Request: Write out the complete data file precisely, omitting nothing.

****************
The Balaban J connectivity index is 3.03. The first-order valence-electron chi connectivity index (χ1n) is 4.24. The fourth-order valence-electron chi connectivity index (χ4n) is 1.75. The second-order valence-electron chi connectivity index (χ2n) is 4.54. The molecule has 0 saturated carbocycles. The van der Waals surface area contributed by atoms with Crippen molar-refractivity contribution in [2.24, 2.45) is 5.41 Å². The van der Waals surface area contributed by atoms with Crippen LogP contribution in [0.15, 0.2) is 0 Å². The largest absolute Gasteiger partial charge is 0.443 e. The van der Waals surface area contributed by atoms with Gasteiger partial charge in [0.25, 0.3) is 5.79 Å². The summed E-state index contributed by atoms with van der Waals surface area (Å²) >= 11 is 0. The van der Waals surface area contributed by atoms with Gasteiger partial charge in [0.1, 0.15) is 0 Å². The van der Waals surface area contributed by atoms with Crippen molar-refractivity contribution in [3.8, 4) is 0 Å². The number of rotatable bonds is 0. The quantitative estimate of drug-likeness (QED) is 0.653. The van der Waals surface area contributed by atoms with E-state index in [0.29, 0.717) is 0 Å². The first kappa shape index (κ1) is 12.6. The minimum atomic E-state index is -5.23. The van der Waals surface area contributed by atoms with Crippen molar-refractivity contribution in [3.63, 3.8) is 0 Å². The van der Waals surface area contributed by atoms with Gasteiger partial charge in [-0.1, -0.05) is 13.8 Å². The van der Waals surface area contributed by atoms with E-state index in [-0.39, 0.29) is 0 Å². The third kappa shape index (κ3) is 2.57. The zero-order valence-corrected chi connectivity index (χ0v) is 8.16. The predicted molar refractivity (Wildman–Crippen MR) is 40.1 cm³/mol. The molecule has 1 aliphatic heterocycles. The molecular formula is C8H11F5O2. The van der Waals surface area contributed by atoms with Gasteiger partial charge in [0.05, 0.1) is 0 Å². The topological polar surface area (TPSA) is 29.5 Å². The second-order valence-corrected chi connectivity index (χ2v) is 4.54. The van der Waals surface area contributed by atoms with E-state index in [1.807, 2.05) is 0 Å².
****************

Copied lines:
The Balaban J connectivity index is 3.03. The first-order valence-electron chi connectivity index (χ1n) is 4.24. The fourth-order valence-electron chi connectivity index (χ4n) is 1.75. The second-order valence-electron chi connectivity index (χ2n) is 4.54. The molecule has 0 saturated carbocycles. The van der Waals surface area contributed by atoms with Crippen molar-refractivity contribution in [2.24, 2.45) is 5.41 Å². The van der Waals surface area contributed by atoms with Crippen LogP contribution in [0.15, 0.2) is 0 Å². The largest absolute Gasteiger partial charge is 0.443 e. The van der Waals surface area contributed by atoms with Gasteiger partial charge in [0.25, 0.3) is 5.79 Å². The summed E-state index contributed by atoms with van der Waals surface area (Å²) >= 11 is 0. The van der Waals surface area contributed by atoms with Gasteiger partial charge in [0.1, 0.15) is 0 Å². The van der Waals surface area contributed by atoms with Crippen molar-refractivity contribution in [3.8, 4) is 0 Å². The number of rotatable bonds is 0. The quantitative estimate of drug-likeness (QED) is 0.653. The van der Waals surface area contributed by atoms with E-state index in [0.29, 0.717) is 0 Å². The first kappa shape index (κ1) is 12.6. The minimum atomic E-state index is -5.23. The van der Waals surface area contributed by atoms with Crippen molar-refractivity contribution in [3.63, 3.8) is 0 Å². The van der Waals surface area contributed by atoms with Gasteiger partial charge in [-0.1, -0.05) is 13.8 Å². The van der Waals surface area contributed by atoms with E-state index in [-0.39, 0.29) is 0 Å². The third kappa shape index (κ3) is 2.57. The zero-order valence-corrected chi connectivity index (χ0v) is 8.16. The predicted molar refractivity (Wildman–Crippen MR) is 40.1 cm³/mol. The molecule has 1 aliphatic heterocycles. The molecular formula is C8H11F5O2. The van der Waals surface area contributed by atoms with Gasteiger partial charge in [0.05, 0.1) is 0 Å². The topological polar surface area (TPSA) is 29.5 Å². The second-order valence-corrected chi connectivity index (χ2v) is 4.54. The van der Waals surface area contributed by atoms with E-state index in [1.807, 2.05) is 0 Å².